In just the last 10 years, there has been a threefold increase in peanut allergies in young children in the US and the UK.
In order to prevent the development of a peanut allergy, pediatricians and nutritionists often recommend parents avoid giving their children peanuts until they are older. But what if that’s the wrong advice?
Israel has provided the best indication of that; only 0.17% of children in Israel have peanut allergies, while in the US and the UK the number is 10 times higher. In Israel, there is no recommendation to avoid peanuts at a young age. In fact, one of the most popular snacks given to babies as young as 6 months is a peanut based puff called Bamba.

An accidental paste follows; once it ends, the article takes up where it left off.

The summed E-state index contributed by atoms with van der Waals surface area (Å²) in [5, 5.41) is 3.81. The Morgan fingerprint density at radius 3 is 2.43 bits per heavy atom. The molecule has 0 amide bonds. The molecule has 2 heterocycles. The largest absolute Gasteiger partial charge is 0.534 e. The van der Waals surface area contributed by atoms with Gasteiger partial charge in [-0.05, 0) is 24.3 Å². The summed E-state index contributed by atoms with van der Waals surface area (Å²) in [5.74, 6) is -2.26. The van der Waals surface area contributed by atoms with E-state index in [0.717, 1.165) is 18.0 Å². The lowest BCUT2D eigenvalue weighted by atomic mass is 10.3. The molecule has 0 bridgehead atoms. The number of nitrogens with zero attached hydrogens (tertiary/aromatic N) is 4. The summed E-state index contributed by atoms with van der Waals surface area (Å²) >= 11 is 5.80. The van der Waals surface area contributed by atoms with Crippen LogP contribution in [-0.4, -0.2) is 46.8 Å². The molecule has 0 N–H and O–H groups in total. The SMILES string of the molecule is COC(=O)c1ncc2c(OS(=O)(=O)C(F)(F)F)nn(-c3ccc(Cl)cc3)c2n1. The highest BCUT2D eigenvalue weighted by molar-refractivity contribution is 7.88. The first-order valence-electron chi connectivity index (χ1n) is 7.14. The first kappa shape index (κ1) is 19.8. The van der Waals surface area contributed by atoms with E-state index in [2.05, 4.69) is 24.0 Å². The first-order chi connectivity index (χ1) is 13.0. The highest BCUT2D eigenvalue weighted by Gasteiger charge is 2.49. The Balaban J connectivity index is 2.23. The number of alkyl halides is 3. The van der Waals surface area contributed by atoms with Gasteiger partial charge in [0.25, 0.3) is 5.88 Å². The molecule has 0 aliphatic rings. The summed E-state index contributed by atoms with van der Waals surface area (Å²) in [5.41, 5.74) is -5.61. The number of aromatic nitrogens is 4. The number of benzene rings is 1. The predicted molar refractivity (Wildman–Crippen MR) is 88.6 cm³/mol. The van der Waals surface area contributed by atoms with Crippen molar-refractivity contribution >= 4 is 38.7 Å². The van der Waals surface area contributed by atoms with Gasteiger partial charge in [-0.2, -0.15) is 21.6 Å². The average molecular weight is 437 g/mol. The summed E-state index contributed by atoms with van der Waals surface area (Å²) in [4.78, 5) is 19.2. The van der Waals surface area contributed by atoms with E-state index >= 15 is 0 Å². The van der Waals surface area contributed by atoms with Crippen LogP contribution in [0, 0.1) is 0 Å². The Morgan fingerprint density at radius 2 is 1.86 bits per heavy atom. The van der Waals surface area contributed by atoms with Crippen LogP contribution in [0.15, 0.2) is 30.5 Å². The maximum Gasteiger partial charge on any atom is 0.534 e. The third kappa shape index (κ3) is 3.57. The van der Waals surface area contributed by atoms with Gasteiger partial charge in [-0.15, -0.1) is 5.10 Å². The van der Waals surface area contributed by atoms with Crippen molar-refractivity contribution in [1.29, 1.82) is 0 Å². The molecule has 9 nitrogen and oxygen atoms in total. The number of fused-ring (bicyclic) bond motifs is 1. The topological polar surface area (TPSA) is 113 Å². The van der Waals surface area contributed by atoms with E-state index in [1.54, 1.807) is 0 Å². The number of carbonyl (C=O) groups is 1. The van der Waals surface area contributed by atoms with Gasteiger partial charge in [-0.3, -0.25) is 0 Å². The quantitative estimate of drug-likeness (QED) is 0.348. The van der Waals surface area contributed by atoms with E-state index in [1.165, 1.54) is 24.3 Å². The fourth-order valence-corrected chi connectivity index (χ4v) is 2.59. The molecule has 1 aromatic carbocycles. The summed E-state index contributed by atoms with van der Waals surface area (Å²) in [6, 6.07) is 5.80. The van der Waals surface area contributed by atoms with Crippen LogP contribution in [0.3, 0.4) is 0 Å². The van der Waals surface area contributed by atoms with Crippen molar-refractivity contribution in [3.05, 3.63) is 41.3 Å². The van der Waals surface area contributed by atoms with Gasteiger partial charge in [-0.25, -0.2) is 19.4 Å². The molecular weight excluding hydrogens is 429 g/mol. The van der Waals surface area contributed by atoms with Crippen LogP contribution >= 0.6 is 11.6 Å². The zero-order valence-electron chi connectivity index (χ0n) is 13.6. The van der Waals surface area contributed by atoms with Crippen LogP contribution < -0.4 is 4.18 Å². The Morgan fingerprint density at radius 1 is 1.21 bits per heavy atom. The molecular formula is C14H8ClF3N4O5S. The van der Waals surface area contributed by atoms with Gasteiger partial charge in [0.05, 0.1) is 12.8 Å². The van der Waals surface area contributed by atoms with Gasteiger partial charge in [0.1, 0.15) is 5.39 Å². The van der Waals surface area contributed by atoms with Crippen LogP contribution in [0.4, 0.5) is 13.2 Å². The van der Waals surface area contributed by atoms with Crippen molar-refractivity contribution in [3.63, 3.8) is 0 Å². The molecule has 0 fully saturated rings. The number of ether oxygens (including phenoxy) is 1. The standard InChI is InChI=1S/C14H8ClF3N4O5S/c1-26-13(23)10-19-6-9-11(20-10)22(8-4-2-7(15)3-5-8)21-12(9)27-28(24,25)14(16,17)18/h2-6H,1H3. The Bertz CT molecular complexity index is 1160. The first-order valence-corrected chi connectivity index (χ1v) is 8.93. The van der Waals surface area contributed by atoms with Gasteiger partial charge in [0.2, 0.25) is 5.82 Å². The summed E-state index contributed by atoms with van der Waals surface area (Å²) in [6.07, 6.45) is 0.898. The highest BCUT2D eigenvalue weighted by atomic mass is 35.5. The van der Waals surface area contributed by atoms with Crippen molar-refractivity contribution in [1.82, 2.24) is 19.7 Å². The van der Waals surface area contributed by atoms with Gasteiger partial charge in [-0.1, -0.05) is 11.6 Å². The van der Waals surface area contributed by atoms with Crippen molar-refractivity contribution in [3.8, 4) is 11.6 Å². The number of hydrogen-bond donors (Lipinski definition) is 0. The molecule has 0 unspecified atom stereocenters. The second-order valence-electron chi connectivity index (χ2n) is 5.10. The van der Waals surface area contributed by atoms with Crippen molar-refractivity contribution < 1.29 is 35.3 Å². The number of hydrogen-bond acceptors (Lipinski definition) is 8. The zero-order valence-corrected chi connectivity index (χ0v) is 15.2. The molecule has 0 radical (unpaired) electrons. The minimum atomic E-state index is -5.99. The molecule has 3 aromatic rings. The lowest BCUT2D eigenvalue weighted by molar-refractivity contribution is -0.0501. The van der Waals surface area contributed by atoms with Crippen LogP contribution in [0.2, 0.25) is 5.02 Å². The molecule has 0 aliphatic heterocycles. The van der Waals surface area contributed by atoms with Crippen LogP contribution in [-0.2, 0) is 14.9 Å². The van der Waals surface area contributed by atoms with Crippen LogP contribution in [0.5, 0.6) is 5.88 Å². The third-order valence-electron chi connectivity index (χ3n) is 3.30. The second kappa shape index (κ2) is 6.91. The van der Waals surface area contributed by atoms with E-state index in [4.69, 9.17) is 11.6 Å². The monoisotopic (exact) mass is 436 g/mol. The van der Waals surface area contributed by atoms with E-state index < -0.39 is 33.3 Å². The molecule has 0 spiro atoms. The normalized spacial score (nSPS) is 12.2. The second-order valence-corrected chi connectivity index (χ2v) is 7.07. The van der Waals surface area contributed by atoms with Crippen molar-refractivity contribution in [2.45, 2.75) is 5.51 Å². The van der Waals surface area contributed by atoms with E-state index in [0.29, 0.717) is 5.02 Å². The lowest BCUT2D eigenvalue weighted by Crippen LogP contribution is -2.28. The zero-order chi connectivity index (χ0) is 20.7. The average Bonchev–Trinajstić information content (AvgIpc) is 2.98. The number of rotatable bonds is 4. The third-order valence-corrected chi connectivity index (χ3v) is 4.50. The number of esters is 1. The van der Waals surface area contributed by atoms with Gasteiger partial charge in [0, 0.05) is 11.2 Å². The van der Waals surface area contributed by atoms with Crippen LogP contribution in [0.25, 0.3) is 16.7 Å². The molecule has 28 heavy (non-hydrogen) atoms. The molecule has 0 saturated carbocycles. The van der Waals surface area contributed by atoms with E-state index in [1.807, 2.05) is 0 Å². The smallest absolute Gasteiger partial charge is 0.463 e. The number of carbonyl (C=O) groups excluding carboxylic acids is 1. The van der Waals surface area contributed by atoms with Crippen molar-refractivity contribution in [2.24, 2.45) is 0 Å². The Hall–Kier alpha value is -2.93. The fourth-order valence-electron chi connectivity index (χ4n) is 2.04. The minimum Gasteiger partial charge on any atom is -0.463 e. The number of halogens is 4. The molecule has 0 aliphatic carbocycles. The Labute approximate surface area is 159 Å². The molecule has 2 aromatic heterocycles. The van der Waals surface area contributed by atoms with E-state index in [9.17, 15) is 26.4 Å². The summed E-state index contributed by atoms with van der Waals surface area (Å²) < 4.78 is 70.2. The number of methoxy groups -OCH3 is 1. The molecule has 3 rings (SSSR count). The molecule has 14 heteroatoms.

Researchers in the UK conducted an experiment (published in the New England Journal of Medicine) on 640 British infants, who were at high risk for developing a peanut allergy (they already had an egg allergy).
One group received a supply of Bamba, the other didn’t. Following up after 4 years, the rate of peanut allergies was 1.9% in the consumption group and a whopping 13.7% in the avoidance group.
Bottom line: Early introduction of peanuts may reduce, not increase, the risk of peanut allergies in children.